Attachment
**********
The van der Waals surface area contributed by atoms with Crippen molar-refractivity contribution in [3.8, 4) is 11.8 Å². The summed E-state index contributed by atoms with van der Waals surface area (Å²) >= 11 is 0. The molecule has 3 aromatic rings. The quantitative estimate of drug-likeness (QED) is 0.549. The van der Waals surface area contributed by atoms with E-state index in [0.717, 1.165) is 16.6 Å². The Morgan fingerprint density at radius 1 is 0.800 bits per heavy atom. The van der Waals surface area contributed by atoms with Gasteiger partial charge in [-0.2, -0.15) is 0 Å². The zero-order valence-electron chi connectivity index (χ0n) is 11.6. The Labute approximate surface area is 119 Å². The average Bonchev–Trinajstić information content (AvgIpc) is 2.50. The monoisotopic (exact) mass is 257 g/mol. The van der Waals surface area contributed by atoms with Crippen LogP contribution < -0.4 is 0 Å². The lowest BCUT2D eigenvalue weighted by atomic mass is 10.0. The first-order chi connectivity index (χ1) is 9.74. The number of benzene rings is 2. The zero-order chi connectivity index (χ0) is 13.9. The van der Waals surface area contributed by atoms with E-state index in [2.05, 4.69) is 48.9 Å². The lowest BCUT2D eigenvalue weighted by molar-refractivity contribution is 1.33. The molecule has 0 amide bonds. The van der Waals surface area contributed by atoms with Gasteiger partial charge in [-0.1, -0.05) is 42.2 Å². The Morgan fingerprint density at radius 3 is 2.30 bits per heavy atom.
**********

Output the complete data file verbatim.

The van der Waals surface area contributed by atoms with Crippen molar-refractivity contribution in [3.8, 4) is 11.8 Å². The summed E-state index contributed by atoms with van der Waals surface area (Å²) >= 11 is 0. The molecule has 3 aromatic rings. The quantitative estimate of drug-likeness (QED) is 0.549. The van der Waals surface area contributed by atoms with E-state index in [0.717, 1.165) is 16.6 Å². The Morgan fingerprint density at radius 1 is 0.800 bits per heavy atom. The van der Waals surface area contributed by atoms with Gasteiger partial charge in [-0.2, -0.15) is 0 Å². The zero-order valence-electron chi connectivity index (χ0n) is 11.6. The Labute approximate surface area is 119 Å². The average Bonchev–Trinajstić information content (AvgIpc) is 2.50. The monoisotopic (exact) mass is 257 g/mol. The van der Waals surface area contributed by atoms with Crippen LogP contribution < -0.4 is 0 Å². The lowest BCUT2D eigenvalue weighted by atomic mass is 10.0. The first-order chi connectivity index (χ1) is 9.74. The number of benzene rings is 2. The zero-order chi connectivity index (χ0) is 13.9. The van der Waals surface area contributed by atoms with E-state index in [2.05, 4.69) is 48.9 Å². The lowest BCUT2D eigenvalue weighted by molar-refractivity contribution is 1.33. The molecule has 0 amide bonds. The van der Waals surface area contributed by atoms with Gasteiger partial charge in [-0.1, -0.05) is 42.2 Å². The Morgan fingerprint density at radius 3 is 2.30 bits per heavy atom.